Should you put some money away to prepare to pay taxes on your workers’ compensation benefits? What about Social Security Disability Income? Will that be affected?
If you’ve been injured on the job and you have settled your workers’ compensation case with the help of a Missouri workers’ compensation attorney, you may be wondering if you have to worry about taxes on your workers’ compensation benefits.
Should you put some money away to prepare to pay taxes on your benefits? What about Social Security Disability Income? Will that be affected? Let’s discuss what you need to know about taxation and workers’ compensation in Missouri. Remember that you should always consult with an experienced attorney and a tax professional because each case is unique.
Workers’ Compensation Is Generally Not Taxable
Workers’ compensation benefits are not taxable on the federal level and are generally not taxed by Missouri. That means you generally will not have to worry about taxes on your workers’ compensation settlement. This is true whether you receive a lump sum payment, monthly benefits, or any other type of settlement.
You also will not be taxed on any of the temporary benefits you receive before your final settlement. In short, workers’ compensation benefits are generally not taxable.
This means you can rest assured that you will keep all of your benefits after settling your case. However, there is one complication that you may need to keep in mind, involving Social Security Disability Income (SSDI).
Social Security Disability Income (SSDI) May Be Altered and Taxed After Your Settlement
If you are disabled due to your accident, you may file for SSDI (Social Security Disability Income) and file a workers’ compensation claim. It is possible to receive both SSDI and workers’ compensation benefits at the same time.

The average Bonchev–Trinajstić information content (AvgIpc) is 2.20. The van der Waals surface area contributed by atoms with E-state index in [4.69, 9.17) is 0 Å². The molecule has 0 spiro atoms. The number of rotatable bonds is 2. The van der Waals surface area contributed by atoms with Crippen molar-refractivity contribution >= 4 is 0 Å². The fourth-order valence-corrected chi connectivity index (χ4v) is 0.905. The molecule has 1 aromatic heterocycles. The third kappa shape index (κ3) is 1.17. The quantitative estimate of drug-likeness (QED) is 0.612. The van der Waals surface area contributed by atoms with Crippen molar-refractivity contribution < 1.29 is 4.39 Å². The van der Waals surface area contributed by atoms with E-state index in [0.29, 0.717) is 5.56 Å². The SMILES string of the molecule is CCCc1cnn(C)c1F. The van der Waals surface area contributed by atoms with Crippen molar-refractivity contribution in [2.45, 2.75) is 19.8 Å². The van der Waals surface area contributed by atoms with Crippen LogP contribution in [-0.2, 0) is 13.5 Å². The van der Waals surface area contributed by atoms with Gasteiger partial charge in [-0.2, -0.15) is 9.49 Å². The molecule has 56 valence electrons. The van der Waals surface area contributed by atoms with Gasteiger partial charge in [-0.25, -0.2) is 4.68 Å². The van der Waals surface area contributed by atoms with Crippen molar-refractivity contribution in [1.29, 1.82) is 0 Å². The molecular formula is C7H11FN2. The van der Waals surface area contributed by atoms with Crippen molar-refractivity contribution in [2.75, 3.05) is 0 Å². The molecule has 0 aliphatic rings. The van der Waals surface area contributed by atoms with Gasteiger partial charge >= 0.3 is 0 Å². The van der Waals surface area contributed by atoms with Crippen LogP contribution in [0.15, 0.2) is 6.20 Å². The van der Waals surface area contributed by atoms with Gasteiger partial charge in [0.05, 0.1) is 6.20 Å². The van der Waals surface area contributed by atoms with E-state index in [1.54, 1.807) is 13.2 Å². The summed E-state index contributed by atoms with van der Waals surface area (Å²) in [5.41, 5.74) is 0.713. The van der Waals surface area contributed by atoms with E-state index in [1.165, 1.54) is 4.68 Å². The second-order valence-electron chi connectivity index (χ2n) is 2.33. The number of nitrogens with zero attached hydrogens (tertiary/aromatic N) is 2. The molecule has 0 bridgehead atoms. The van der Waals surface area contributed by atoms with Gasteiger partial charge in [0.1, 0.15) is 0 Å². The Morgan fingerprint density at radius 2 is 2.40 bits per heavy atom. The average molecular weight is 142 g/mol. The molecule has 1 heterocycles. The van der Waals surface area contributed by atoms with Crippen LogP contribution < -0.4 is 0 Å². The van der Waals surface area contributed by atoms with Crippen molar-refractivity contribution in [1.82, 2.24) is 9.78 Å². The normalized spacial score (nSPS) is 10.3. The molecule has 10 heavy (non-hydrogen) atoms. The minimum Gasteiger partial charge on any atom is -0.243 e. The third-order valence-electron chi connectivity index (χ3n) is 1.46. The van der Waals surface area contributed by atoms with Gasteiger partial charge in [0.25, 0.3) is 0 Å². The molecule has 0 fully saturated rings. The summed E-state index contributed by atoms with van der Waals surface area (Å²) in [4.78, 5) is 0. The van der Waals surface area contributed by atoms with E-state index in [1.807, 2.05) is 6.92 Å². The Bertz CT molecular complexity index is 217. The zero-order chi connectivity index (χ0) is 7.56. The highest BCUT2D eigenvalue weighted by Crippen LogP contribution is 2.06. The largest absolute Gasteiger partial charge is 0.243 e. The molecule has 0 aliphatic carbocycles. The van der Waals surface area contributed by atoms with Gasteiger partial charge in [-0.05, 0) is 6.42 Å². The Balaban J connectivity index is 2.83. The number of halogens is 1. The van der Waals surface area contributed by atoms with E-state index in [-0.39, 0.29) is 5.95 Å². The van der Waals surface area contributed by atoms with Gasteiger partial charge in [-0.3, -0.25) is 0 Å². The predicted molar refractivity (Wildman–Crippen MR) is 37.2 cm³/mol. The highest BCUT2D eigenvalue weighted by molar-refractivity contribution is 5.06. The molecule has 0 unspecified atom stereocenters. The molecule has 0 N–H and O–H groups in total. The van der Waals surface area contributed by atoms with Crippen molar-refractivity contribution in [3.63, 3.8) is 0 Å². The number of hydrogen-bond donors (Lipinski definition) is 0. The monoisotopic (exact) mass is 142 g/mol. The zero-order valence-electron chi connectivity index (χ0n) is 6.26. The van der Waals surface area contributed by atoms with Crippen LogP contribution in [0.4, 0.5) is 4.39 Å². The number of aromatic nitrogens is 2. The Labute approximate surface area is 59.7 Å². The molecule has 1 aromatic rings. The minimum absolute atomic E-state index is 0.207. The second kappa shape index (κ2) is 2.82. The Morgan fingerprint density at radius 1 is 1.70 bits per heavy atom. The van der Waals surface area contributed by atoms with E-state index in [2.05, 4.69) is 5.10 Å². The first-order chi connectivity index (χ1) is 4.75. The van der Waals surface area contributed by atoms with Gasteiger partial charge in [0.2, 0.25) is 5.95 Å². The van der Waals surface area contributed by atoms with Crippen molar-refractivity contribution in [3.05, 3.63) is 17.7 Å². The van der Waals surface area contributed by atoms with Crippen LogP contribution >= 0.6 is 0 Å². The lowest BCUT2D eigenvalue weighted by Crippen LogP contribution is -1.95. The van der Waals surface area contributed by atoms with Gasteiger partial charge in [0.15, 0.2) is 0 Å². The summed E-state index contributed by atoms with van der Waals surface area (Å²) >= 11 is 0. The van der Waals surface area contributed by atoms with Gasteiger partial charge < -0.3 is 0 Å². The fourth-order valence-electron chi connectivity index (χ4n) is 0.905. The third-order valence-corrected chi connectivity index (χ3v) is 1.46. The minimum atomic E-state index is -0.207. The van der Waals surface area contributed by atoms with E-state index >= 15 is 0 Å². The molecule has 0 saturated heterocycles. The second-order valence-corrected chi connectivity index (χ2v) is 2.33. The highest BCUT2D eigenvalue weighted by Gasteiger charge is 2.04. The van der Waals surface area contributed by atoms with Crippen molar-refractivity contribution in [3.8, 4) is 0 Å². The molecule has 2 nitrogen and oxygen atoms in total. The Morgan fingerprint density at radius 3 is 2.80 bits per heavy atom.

However, it’s important to note that the Social Security Administration will typically reduce your disability benefits after your workers’ compensation filing. This is called “offsetting” and is done to prevent you from earning more than 80% of your previous annual wages in workers’ compensation and SSDI benefits.
In Missouri, temporary total disability, permanent total disability, and permanent partial disability pay 66 2/3% of the injured worker’s wages, so SSDI may augment this and bring you to 80% of your previous annual wages.
However, SSDI income is generally taxable, so you would need to pay taxes on this additional income. Keep this in mind when managing your finances after getting workers’ compensation benefits for your disability. We recommend that you consult with a tax professional to understand how much you will owe.
Speak With a Kansas City, MO Workers Compensation Attorney
Whether you want to be sure you’re getting the full benefits you deserve, you have questions about your payments, or you are facing an uncooperative employer, The Law Office of James M. Hoffmann can help. To speak with a Kansas City workers compensation attorney, give us a call 24/7.
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